If you want to manage soybean cyst nematode — Iowa’s biggest soybean yield robber — you need to plant soybean varieties resistant to this pest. Soybean varieties that are resistant to SCN are essential tools for controlling this tiny troublemaker, a microscopic worm that infests 78% of the fields in Iowa. That’s according to a 2016 survey conducted by the Iowa Soybean Research Center at Iowa State University.
Not all SCN-resistant soybean varieties are created equal, however. Resistance to SCN requires multiple genes, and soybean varieties bred to be resistant may not contain all of the resistance genes necessary to provide maximum nematode control, says ISU Extension plant pathologist and nematode expert Greg Tylka. Thus, SCN control can vary greatly among resistant soybean varieties, just as yield can and does vary.
ISU evaluates the SCN control and yield of SCN-resistant soybean varieties in field experiments conducted at various locations throughout Iowa each year. The effort is supported, in part, by soybean checkoff funds from the Iowa Soybean Association.
Soil sample processing and overall data analysis for the experiments in 2016 were completed in mid-December, says Tylka. More than 150 glyphosate-resistant, SCN-resistant and 24 LibertyLink, SCN-resistant varieties were included in experiments across northern, central and southern Iowa. Several SCN-susceptible soybean varieties also were included in the experiments for comparison. Four of the SCN-resistant varieties had the Peking source of resistance; all other resistant varieties had the common PI 88788 source of resistance.
A report of the 2016 results is now available online. The publication Evaluation of Soybean Varieties Resistant to Soybean Cyst Nematode in Iowa-2016, IPM 52, is available for free.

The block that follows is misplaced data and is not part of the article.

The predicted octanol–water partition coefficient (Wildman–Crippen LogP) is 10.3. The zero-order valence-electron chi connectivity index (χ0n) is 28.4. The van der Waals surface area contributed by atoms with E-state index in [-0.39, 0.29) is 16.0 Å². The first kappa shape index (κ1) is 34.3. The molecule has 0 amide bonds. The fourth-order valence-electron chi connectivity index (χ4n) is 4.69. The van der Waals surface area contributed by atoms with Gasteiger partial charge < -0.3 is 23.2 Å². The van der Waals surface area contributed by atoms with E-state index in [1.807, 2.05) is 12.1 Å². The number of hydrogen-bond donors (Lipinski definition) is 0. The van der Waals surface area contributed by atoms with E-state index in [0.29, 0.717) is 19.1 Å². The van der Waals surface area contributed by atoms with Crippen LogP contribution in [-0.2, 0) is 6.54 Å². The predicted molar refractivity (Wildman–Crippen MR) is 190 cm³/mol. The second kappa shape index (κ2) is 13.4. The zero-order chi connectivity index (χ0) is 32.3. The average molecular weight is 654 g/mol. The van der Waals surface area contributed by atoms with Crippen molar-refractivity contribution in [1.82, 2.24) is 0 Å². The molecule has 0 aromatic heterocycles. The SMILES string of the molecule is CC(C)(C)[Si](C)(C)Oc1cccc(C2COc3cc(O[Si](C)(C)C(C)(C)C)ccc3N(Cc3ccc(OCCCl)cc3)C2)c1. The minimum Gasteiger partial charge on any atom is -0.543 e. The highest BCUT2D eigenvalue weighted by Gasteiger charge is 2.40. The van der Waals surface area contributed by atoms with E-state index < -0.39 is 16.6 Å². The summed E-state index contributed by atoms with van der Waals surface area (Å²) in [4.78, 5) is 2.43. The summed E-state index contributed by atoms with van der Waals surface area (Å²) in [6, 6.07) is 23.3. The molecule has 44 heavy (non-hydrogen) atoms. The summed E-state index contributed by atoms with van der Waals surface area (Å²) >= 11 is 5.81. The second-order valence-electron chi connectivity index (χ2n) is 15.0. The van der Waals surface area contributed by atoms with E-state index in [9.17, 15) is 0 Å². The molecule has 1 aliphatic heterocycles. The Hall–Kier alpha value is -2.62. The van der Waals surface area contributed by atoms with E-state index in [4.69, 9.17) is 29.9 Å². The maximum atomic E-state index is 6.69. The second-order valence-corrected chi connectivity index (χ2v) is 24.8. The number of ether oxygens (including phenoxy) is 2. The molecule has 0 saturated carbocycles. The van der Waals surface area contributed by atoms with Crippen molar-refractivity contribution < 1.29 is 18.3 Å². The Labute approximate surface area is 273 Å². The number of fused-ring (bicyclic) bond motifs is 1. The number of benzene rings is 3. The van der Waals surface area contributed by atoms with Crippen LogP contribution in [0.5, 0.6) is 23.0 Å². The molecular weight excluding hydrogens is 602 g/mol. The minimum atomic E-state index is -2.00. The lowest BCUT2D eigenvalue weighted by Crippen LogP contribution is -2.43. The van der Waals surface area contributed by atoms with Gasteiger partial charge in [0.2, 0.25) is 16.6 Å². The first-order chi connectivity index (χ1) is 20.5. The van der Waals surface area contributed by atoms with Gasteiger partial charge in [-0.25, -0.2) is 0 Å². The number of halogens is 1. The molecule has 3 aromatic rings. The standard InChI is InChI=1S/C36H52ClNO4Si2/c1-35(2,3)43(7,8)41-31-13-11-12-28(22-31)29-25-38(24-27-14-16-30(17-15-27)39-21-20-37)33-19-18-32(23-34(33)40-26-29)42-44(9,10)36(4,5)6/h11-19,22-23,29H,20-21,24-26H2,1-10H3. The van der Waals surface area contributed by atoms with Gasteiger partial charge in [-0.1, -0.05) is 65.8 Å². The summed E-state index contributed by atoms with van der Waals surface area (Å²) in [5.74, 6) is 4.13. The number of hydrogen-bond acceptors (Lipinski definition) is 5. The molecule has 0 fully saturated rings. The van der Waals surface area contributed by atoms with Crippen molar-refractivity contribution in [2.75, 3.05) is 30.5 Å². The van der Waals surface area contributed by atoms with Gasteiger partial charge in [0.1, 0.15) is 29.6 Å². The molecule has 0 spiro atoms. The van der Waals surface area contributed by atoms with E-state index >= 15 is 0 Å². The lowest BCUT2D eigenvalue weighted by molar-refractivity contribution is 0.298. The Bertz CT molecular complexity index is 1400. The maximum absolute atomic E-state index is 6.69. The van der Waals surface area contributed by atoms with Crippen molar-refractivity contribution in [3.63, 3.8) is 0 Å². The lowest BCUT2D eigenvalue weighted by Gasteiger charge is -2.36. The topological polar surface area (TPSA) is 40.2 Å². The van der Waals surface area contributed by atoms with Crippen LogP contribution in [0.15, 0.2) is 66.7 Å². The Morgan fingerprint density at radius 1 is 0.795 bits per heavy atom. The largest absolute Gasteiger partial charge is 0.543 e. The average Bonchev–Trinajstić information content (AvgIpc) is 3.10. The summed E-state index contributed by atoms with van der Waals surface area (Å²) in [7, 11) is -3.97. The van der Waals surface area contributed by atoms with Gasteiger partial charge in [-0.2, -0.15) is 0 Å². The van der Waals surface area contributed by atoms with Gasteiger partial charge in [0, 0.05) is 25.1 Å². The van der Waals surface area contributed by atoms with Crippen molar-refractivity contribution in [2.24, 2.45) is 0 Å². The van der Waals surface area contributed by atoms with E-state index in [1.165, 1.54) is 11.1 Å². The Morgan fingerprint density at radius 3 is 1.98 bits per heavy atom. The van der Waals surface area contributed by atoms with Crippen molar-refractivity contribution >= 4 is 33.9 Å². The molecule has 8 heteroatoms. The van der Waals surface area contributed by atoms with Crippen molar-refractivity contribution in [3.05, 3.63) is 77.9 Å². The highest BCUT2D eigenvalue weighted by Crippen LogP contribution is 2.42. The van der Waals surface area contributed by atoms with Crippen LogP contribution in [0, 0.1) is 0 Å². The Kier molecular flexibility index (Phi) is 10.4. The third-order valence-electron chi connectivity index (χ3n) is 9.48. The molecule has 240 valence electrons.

New format for variety test report
To make the information more easily viewed and used, presentation of the results is streamlined for 2016, says Tylka. The SCN-resistant varieties are shown in descending order of yield, and yield is depicted with bars on the right side of the page in the report.
To the left of yield data are mean end-of-season SCN numbers (population densities) and blue bars showing the SCN reproductive factor (RF) for each variety. The RF value is the change in SCN soil numbers from planting to harvest. End-of-season SCN numbers and RF values illustrate the amount of SCN control provided by the varieties, Tylka explains.
Greater yields and lower SCN numbers
Soybean yields were greater in the 2016 experiments than in 2015, and SCN population densities were variable among the experimental locations, notes Tylka. Overall, the mean or average yields of the resistant varieties were greater than the susceptible varieties in all but one of the experiments, in which the mean yields were the same. Yields of individual resistant varieties varied by 10 to 35 bushels per acre in individual experiments. End-of-season SCN numbers were lower for SCN-resistant soybean varieties than susceptible varieties at all locations, and the numbers varied among resistant varieties as well.
More information available on how to manage SCN
Tylka cautions soybean farmers that these data are from a limited number of locations and should be used only as a beginning point for developing a SCN management program for any specific field. Performance of individual SCN-resistant soybean varieties in SCN-infested fields will vary among locations and years.
He encourages farmers to seek out and consider other sources of yield trial information and data on SCN control for SCN-resistant soybean varieties. And if possible, evaluate several SCN-resistant varieties at your own location in Iowa to determine the best varieties for your local conditions.